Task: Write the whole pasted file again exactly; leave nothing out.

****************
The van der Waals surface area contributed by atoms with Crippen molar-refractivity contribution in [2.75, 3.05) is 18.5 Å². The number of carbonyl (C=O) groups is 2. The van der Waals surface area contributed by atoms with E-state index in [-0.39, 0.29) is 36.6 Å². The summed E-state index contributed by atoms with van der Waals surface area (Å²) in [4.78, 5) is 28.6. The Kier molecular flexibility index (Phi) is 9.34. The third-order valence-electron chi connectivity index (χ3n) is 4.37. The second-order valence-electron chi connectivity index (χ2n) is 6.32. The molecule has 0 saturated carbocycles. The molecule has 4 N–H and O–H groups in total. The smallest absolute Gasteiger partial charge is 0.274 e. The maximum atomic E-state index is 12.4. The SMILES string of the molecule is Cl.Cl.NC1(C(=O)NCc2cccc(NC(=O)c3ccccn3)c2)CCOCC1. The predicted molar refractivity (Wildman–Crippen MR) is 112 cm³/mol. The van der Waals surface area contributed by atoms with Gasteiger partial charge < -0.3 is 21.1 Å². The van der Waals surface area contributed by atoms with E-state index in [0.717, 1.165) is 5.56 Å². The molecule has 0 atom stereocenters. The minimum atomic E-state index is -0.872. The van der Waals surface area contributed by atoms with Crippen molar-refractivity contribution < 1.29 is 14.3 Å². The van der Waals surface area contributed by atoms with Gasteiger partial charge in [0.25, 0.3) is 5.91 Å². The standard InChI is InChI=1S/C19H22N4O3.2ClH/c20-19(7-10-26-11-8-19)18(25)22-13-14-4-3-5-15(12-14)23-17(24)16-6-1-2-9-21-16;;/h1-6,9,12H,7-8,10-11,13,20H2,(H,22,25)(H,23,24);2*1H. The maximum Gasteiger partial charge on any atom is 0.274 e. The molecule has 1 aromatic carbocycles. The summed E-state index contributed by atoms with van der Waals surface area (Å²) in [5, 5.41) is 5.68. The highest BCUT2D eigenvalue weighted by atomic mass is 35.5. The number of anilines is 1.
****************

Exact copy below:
The van der Waals surface area contributed by atoms with Crippen molar-refractivity contribution in [2.75, 3.05) is 18.5 Å². The number of carbonyl (C=O) groups is 2. The van der Waals surface area contributed by atoms with E-state index in [-0.39, 0.29) is 36.6 Å². The summed E-state index contributed by atoms with van der Waals surface area (Å²) in [4.78, 5) is 28.6. The Kier molecular flexibility index (Phi) is 9.34. The third-order valence-electron chi connectivity index (χ3n) is 4.37. The second-order valence-electron chi connectivity index (χ2n) is 6.32. The molecule has 0 saturated carbocycles. The molecule has 4 N–H and O–H groups in total. The smallest absolute Gasteiger partial charge is 0.274 e. The maximum atomic E-state index is 12.4. The SMILES string of the molecule is Cl.Cl.NC1(C(=O)NCc2cccc(NC(=O)c3ccccn3)c2)CCOCC1. The predicted molar refractivity (Wildman–Crippen MR) is 112 cm³/mol. The van der Waals surface area contributed by atoms with Gasteiger partial charge < -0.3 is 21.1 Å². The van der Waals surface area contributed by atoms with E-state index in [0.717, 1.165) is 5.56 Å². The molecule has 0 atom stereocenters. The minimum atomic E-state index is -0.872. The van der Waals surface area contributed by atoms with Crippen molar-refractivity contribution < 1.29 is 14.3 Å². The van der Waals surface area contributed by atoms with Gasteiger partial charge in [0.25, 0.3) is 5.91 Å². The standard InChI is InChI=1S/C19H22N4O3.2ClH/c20-19(7-10-26-11-8-19)18(25)22-13-14-4-3-5-15(12-14)23-17(24)16-6-1-2-9-21-16;;/h1-6,9,12H,7-8,10-11,13,20H2,(H,22,25)(H,23,24);2*1H. The maximum Gasteiger partial charge on any atom is 0.274 e. The molecule has 1 aromatic carbocycles. The summed E-state index contributed by atoms with van der Waals surface area (Å²) in [5, 5.41) is 5.68. The highest BCUT2D eigenvalue weighted by atomic mass is 35.5. The number of anilines is 1.